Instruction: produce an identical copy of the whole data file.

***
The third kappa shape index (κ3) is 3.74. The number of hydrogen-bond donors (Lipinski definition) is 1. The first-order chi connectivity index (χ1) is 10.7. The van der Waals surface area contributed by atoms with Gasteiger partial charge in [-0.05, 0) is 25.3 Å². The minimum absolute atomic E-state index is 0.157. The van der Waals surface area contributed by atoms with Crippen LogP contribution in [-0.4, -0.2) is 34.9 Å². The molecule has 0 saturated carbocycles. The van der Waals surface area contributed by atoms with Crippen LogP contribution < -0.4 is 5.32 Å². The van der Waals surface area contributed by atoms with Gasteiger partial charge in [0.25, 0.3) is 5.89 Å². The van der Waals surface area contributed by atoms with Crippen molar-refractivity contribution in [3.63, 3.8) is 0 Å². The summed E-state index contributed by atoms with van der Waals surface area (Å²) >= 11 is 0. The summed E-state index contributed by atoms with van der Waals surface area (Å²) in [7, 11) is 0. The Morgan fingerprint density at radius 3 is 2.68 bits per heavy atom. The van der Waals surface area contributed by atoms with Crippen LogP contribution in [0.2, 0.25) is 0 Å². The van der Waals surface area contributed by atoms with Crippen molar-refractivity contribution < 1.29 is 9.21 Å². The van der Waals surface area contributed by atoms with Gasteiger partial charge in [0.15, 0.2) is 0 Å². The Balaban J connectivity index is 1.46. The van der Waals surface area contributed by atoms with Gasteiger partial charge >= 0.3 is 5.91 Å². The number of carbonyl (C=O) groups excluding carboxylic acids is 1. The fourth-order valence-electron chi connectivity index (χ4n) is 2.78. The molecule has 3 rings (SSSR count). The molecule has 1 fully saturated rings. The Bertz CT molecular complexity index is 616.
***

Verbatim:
The third kappa shape index (κ3) is 3.74. The number of hydrogen-bond donors (Lipinski definition) is 1. The first-order chi connectivity index (χ1) is 10.7. The van der Waals surface area contributed by atoms with Gasteiger partial charge in [-0.05, 0) is 25.3 Å². The minimum absolute atomic E-state index is 0.157. The van der Waals surface area contributed by atoms with Crippen LogP contribution in [-0.4, -0.2) is 34.9 Å². The molecule has 0 saturated carbocycles. The van der Waals surface area contributed by atoms with Crippen LogP contribution < -0.4 is 5.32 Å². The van der Waals surface area contributed by atoms with Gasteiger partial charge in [0.25, 0.3) is 5.89 Å². The van der Waals surface area contributed by atoms with Crippen molar-refractivity contribution in [3.63, 3.8) is 0 Å². The summed E-state index contributed by atoms with van der Waals surface area (Å²) >= 11 is 0. The summed E-state index contributed by atoms with van der Waals surface area (Å²) in [7, 11) is 0. The Morgan fingerprint density at radius 3 is 2.68 bits per heavy atom. The van der Waals surface area contributed by atoms with Crippen LogP contribution in [0.2, 0.25) is 0 Å². The van der Waals surface area contributed by atoms with Crippen molar-refractivity contribution < 1.29 is 9.21 Å². The van der Waals surface area contributed by atoms with Gasteiger partial charge in [0.15, 0.2) is 0 Å². The Balaban J connectivity index is 1.46. The van der Waals surface area contributed by atoms with Gasteiger partial charge >= 0.3 is 5.91 Å². The number of carbonyl (C=O) groups excluding carboxylic acids is 1. The fourth-order valence-electron chi connectivity index (χ4n) is 2.78. The molecule has 3 rings (SSSR count). The molecule has 1 fully saturated rings. The Bertz CT molecular complexity index is 616.